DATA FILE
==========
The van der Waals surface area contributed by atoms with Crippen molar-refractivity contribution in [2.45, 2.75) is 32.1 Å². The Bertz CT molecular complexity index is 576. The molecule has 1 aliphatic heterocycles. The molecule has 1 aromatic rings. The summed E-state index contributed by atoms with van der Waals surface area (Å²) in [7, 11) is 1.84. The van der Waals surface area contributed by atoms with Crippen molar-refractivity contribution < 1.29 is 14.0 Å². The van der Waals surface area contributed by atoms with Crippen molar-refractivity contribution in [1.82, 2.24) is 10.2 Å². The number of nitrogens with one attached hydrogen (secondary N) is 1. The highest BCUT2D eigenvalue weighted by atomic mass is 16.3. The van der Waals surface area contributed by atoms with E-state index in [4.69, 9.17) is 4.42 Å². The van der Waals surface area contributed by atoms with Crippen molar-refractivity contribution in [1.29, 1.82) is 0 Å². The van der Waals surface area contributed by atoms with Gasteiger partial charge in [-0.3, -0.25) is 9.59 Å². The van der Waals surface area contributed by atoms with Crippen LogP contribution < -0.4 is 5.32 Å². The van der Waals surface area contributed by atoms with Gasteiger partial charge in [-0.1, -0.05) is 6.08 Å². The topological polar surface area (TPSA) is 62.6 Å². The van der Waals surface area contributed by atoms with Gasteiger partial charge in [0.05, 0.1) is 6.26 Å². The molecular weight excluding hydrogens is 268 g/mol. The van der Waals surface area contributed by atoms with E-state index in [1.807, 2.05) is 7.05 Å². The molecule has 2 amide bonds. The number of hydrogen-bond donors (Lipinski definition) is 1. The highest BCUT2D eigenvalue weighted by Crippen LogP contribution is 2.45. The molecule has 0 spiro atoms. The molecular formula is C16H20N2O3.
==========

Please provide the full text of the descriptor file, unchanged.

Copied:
The van der Waals surface area contributed by atoms with Crippen molar-refractivity contribution in [2.45, 2.75) is 32.1 Å². The Bertz CT molecular complexity index is 576. The molecule has 1 aliphatic heterocycles. The molecule has 1 aromatic rings. The summed E-state index contributed by atoms with van der Waals surface area (Å²) in [7, 11) is 1.84. The van der Waals surface area contributed by atoms with Crippen molar-refractivity contribution < 1.29 is 14.0 Å². The van der Waals surface area contributed by atoms with Crippen molar-refractivity contribution in [1.82, 2.24) is 10.2 Å². The number of nitrogens with one attached hydrogen (secondary N) is 1. The highest BCUT2D eigenvalue weighted by atomic mass is 16.3. The van der Waals surface area contributed by atoms with E-state index in [4.69, 9.17) is 4.42 Å². The van der Waals surface area contributed by atoms with Crippen molar-refractivity contribution in [1.29, 1.82) is 0 Å². The van der Waals surface area contributed by atoms with Gasteiger partial charge in [-0.3, -0.25) is 9.59 Å². The van der Waals surface area contributed by atoms with Crippen LogP contribution < -0.4 is 5.32 Å². The van der Waals surface area contributed by atoms with Gasteiger partial charge in [-0.1, -0.05) is 6.08 Å². The topological polar surface area (TPSA) is 62.6 Å². The van der Waals surface area contributed by atoms with Gasteiger partial charge in [0.05, 0.1) is 6.26 Å². The molecular weight excluding hydrogens is 268 g/mol. The van der Waals surface area contributed by atoms with E-state index in [1.807, 2.05) is 7.05 Å². The molecule has 2 amide bonds. The number of hydrogen-bond donors (Lipinski definition) is 1. The highest BCUT2D eigenvalue weighted by Crippen LogP contribution is 2.45. The molecule has 0 spiro atoms. The molecular formula is C16H20N2O3.